Why Do Cats Purr? – DISCOVER Magazine

Can you think of anything more relaxing than having a purring cat curled up in your lap? (OK, if you’re a dog person, maybe you can. But stick with me here because this gets cool.) A cat’s purr is often interpreted by humans as a sign that the cat is content. And that may be true — sometimes. But there’s much more to purring than just happy vibes.
Kittens are born deaf and blind, but they can mew and purr almost right away. Purring is how helpless little kittens get the attention of their moms, explains Autumn Vetter, DVM, Clinical Assistant Professor in the School of Veterinary Medicine at the University of Georgia. Little kittens purr to tell their mom they’re hungry. If your cat purrs when it’s time to fill the food dish, you’re probably hearing the “Mommy, please feed me” purr.
But purring may not always signal a request, much less contentment. Cats purr when they’re anxious or stressed, too. A trip to the vet or just being placed in a cat carrier can set off a bout of purring in some cats. Cats also might purr when they’re in pain. Vetter notes that sometimes cats purr when they’re being euthanized. “I’ve had them start to purr at the very end to self soothe,” she says. A 2009 study in Current Biology found that the different types of purrs sound different, too. Human subjects found the purrs of cats asking to be fed much more “urgent and less pleasant” than the purrs of cats who weren’t asking for anything. An acoustical analysis of the purrs backed this up. Embedded in the low-pitched purr was something much more insistent: a high-frequency cry. Interestingly, that cry sounds somewhat like the cry of a human infant in distress. Somewhere along the evolutionary path, it seems, cats learned one of the most reliable ways of catching the attention of humans.
There is also some evidence that purring may do more than indicate emotional arousal or hunger. A 2001 paper published in the Journal of the Acoustical Society of America found that cats (including big cats such as cheetahs and pumas) produce purrs at frequencies that have been shown to promote wound healing.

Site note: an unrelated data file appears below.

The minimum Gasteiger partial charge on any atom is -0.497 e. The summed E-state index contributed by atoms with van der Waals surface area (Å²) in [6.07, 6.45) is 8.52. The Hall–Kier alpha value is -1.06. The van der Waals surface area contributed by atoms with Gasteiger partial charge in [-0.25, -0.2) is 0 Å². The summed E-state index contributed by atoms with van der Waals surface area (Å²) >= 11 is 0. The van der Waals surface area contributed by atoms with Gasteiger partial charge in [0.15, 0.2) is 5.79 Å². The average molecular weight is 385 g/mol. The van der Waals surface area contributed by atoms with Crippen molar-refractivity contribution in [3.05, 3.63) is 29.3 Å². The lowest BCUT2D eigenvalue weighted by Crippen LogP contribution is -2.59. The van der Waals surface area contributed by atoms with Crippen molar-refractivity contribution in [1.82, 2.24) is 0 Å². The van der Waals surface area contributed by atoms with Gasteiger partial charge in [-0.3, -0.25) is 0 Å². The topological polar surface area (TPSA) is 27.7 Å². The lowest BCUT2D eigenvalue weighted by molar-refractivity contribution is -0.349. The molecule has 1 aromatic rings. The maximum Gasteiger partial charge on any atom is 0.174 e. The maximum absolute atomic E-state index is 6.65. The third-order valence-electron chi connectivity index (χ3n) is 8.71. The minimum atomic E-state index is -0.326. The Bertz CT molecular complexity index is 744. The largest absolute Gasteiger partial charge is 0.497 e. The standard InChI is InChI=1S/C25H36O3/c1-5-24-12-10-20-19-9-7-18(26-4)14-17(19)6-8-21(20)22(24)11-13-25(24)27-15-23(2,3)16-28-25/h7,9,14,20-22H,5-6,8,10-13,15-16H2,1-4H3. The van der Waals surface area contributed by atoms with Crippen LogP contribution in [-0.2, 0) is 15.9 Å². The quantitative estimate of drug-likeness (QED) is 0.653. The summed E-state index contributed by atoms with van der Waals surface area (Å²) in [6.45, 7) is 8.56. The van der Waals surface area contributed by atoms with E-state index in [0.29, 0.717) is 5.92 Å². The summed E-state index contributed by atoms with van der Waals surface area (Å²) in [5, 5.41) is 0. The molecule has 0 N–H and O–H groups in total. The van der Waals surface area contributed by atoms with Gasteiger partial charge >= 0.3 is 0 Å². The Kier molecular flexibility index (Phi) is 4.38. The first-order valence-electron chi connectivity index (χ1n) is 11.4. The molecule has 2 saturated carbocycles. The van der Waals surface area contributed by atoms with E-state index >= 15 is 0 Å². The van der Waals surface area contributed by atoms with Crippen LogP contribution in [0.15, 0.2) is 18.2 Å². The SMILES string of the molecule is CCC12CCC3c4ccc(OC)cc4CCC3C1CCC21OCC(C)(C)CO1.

It’s also possible that cats purr for preventive health — to keep their bones strong and their muscles from deteriorating. When humans rest too much (for example, when they’re ill or injured or just because they’re really into television), their muscles deteriorate and their bones get thin. Purring could be cats’ way of avoiding this unpleasant outcome of a lifestyle that involves long stretches of sitting very still waiting for prey to scurry by. By creating vibrations with their purring, cats may stimulate their bones and muscles enough to keep them from going soft from lack of use. 
So how do you know what your cat is trying to get across with their purrs? Is it time for lunch? Do you need to call the vet? Or is your beloved kitty just doing routine maintenance? Like most human-pet communication, it takes time and attention to learn the lingo. If you know your cat well, you can probably tell what they’re trying to get across to you. But if you’re stumped, reading a cat’s body language can help. Vetter points out that if a cat is lying on their side with their legs open and eyes partially closed, the purr is probably one of contentment. If their limbs are close to their body and eyes are wide open and dilated, the purr is more likely to be a nervous purr.
Cats probably purr for several reasons, and not always to get messages through to humans. When purrs are messages to us, they could range from something as simple as “I’m happy now” to something a bit more complex: “Has anyone around here noticed that it’s dinner time?” But it’s when they’re not talking to us that purrs become trickier to diagnose.
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